Every hunter hopes for a successful season. We put in the work to prepare and hopefully it all goes as planned so we can take our prize home with us.

There is a lot of preparation that goes into a successful hunt, but if you spend any time with a hunter, they will tell you the real work starts once you have an animal on the ground. It can be a big job to dress, quarter, and pack the animal back to the table. A critical tool to make fieldwork easier is a sharp knife.

I carry two knives with me when in the field. A folding knife clipped in my pocket for general tasks like cutting rope, paracord, opening food, etc. I also carry a fixed blade to process my animal pending a successful harvest.

Prior to the hunt, I make sure both my knives are sharp. I sharpen both to the same angle, so I know exactly how I am going to resharpen them in the field. I also make sure that the angle is complemented by the sharpener I am carrying with me. I don’t want to have to do an angle change to a more acute angle in the field. That’s unnecessary work and frustration that will take more time to accomplish. I typically sharpen to 20° per side at home and then carry the Work Sharp Guided Field Sharpener to sharpen and hone at 20 and 25 degrees so I keep a sharp edge.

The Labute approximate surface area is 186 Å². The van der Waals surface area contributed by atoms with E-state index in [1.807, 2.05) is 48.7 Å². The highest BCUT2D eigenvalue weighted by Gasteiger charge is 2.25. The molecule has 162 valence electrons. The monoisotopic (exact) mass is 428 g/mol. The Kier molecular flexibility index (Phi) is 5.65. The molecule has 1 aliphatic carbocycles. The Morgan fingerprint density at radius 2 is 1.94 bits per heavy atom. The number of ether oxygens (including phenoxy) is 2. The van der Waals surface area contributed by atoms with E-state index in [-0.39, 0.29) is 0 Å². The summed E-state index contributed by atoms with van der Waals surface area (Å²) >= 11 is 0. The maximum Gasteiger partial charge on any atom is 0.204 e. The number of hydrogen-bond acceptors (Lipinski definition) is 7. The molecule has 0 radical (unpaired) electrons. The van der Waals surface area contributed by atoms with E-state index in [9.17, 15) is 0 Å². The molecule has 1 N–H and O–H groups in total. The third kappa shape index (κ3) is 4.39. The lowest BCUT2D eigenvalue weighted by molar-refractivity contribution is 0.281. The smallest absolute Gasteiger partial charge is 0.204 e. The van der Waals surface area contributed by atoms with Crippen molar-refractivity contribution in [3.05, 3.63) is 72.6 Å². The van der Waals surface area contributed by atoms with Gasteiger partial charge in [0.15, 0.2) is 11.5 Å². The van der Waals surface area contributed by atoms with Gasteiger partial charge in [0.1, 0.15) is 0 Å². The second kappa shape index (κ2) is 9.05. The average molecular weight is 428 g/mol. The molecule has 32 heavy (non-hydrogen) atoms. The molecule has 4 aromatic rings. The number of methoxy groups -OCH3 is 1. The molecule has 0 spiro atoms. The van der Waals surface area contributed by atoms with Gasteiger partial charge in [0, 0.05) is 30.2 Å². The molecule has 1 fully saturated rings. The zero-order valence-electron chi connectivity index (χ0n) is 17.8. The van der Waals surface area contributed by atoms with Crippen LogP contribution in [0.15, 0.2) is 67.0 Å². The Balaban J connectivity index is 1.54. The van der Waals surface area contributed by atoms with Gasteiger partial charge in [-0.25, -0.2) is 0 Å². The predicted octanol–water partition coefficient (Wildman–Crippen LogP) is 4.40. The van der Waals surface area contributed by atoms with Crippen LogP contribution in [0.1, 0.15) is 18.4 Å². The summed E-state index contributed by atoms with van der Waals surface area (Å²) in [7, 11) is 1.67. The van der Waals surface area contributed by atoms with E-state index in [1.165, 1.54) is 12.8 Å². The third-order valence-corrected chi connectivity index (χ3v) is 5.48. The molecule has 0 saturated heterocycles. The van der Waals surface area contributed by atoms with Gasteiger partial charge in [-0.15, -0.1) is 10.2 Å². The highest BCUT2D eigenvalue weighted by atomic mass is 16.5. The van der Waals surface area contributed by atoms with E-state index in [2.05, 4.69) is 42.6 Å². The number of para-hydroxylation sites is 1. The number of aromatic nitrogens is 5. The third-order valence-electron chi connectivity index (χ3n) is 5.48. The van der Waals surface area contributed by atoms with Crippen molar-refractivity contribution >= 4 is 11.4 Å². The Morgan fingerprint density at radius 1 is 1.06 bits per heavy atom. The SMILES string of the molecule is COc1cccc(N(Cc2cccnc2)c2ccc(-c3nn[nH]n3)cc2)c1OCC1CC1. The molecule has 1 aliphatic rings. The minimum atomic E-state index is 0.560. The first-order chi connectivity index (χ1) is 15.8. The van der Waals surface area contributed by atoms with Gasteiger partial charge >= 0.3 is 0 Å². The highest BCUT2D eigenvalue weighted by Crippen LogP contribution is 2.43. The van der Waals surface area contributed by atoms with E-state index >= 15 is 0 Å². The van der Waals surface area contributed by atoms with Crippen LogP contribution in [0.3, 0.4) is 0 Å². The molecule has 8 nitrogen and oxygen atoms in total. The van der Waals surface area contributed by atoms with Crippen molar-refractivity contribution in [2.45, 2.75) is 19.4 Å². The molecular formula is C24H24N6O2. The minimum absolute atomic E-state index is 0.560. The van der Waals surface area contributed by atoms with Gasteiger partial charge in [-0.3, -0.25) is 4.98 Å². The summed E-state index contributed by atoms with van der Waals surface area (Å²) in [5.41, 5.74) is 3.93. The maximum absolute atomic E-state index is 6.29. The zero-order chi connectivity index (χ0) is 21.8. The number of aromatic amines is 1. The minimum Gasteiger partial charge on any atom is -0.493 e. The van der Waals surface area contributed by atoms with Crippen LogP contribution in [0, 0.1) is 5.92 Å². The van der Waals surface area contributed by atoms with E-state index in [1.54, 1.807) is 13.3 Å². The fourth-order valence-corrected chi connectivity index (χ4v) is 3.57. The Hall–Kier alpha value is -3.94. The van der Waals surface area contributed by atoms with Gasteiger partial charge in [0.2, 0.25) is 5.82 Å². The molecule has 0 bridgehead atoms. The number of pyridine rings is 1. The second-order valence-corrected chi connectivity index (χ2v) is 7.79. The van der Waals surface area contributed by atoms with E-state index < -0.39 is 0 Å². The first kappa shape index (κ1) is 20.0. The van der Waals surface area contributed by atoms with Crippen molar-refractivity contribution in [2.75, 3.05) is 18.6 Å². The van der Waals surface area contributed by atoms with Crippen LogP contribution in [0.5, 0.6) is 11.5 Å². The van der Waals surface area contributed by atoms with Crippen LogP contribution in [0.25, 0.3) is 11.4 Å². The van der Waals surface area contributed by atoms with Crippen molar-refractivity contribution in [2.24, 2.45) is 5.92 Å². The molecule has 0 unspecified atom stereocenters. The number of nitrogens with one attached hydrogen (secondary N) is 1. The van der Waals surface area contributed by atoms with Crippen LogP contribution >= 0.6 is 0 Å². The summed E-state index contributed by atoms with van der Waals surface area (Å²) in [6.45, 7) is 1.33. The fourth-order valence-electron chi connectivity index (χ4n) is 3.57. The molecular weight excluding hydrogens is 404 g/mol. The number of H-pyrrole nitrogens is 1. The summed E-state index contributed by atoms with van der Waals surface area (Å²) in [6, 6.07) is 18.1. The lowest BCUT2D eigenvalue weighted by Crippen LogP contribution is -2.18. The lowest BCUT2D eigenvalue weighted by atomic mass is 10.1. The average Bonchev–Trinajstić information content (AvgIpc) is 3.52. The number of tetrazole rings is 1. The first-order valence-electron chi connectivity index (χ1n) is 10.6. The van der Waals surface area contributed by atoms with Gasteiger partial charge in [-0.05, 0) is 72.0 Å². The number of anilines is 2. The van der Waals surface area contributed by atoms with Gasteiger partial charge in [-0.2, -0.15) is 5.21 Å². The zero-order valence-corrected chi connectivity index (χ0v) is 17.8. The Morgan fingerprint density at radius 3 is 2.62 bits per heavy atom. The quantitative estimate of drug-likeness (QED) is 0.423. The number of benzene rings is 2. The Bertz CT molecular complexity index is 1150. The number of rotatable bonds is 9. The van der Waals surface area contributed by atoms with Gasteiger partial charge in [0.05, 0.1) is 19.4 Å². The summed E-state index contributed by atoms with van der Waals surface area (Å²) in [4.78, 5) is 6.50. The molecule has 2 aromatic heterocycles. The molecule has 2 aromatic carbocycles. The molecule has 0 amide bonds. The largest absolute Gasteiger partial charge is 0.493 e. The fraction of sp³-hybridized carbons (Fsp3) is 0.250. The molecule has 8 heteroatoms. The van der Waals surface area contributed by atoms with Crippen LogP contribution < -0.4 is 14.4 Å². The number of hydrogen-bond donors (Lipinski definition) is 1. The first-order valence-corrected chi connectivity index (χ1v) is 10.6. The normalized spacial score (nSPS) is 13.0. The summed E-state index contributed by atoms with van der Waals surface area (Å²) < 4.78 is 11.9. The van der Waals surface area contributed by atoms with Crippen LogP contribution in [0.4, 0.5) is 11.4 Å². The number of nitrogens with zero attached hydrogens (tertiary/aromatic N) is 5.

While field dressing, pay attention to how your knife edge is cutting. When you notice that you need more pressure on the knife to make a cut or your cuts are starting to look sloppy or jagged, it’s time to hone your edge. This is important because a sharp knife requires less force to make the cut which results in a more precise cut, less wasted meat, and less chance of an injury.

Quickly honing your edge with ceramic or just a leather strop gets you back to the work at hand and is much faster than having to do a complete re-sharpen.

Hone often, make clean cuts and be safe out there.

Stay sharp and good luck this season.